A bipartisan US Congressional delegation led by Senator Chris Murphy (D-Conn.) is heading to London and Dublin from today, August 23.

Murphy, a member of the US Senate Foreign Relations Committee, is leading the bipartisan, bicameral congressional delegation.

The US lawmakers will meet with officials in London and Dublin "to discuss securing peace in Northern Ireland, the war in Ukraine, strategic implications of AUKUS, and transatlantic coordination on competition with China."

IrishCentral understands that the British government's controversial Northern Ireland Troubles (Legacy and Reconciliation) Bill is set to be discussed.

Murphy will be joined by US Senators Chris Coons (D-Del.), Dan Sullivan (R-Alaska), Markwayne Mullin (R-Okla.), Majority Whip Tom Emmer (R-Minn.), and US Representatives David Joyce (R-Ohio), Dan Crenshaw (R-Texas), Jake Auchincloss (D-Mass.), and Mike Lawler (R-N.Y.).

The visit occurs the same month that a bipartisan congressional group, including Congressman Lawler, wrote to Northern Ireland's Secretary of State Chris Heaton-Harris and Northern Ireland Minister of State Steven Baker to "restate our profound concern about the substance and potential consequences of the Northern Ireland Troubles (Legacy and Reconciliation) Bill."

Elsewhere, the Ad Hoc Committee to Protect the Good Friday Agreement, including Senator Murphy, also issued a letter to UK Prime Minister Rishi Sunak on August 21 regarding the Legacy legislation.

In its letter, the Committee wrote in part: "The Northern Ireland Troubles (Legacy & Reconciliation) Bill, which your government now plans to bring forward in the near-term future in the House of Commons, has been met with almost uniform opposition in Northern Ireland.

"The bill would violate the United Kingdom’s international law obligations under the European Convention on Human Rights and the International Covenant on Civil and Political Rights, and is further inconsistent with the Belfast/Good Friday Agreement.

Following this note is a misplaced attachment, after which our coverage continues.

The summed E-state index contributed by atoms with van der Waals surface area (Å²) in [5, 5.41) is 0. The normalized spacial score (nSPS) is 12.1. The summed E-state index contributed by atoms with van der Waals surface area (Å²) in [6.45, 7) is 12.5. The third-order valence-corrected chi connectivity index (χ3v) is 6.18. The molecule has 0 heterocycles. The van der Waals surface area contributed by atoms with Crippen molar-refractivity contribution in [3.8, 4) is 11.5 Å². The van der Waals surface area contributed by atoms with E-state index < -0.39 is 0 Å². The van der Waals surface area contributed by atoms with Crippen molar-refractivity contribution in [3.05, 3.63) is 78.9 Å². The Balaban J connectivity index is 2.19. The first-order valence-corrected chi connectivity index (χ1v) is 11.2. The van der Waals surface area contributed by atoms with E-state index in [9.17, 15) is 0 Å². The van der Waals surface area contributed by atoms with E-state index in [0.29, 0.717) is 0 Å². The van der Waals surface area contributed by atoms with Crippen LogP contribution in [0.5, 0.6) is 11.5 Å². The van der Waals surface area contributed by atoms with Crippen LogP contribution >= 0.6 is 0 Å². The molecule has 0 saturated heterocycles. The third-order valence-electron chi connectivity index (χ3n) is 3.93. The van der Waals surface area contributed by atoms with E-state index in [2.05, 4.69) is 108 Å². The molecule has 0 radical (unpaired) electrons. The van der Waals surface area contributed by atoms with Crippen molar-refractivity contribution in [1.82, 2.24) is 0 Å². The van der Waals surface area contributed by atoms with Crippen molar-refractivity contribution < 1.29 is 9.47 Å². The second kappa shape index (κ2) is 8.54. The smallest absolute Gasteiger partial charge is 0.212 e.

"Nothing has changed except the list of objections and the breadth of the opposition. The bill will only provoke a decade of unproductive litigation. The festering of historical grievances will continue.

"This legislation will also harm your concerted efforts to develop a new trade relationship with the United States, given the clear bipartisan opposition in the US Congress to the current legacy proposal. 

"Existing mechanisms, while not perfect, have been making progress and in certain instances have produced dramatic results. To a significant extent, the lack of progress in existing mechanisms has been a function of stonewalling by previous UK governments.

"We urge you to break from these past failures and return to the NDNA [New Decade, New Approach] agreement as the basis for addressing the legacy of the Troubles. This is a far superior alternative than the current bill, and it allows you to build on your success in delivering the Windsor Framework, which is moving Northern Ireland in a new and more positive economic direction."

@HocGfa has written @RishiSunak on legacy bill “ Nothing has changed except list of objections & size of opposition.”Victims are denied justice & Congress will block trade deal @USAinNI @peterkyle @SJAMcBride @NIOgov @KarenPierceUK pic.twitter.com/6vki0Y1gTT

— Ad Hoc Committee to Protect GFA (@HocGfa) August 22, 2023

The Northern Ireland Troubles (Legacy and Reconciliation) Bill has been opposed by politicians in Northern Ireland, Ireland, and the US, UN experts, and the British public since it was introduced in May 2022.

Last month, British MPs voted 292 - 200 to disagree with an amendment to the Bill that would remove the conditional immunity clause.

The amendment, passed in the House of Lords in June, sought to remove a clause from the Bill that would prevent the Independent Commission for Reconciliation and Information Recovery (ICRIR) from granting a person immunity from prosecution.

The UK House of Lords is set to consider the Commons amendments in September.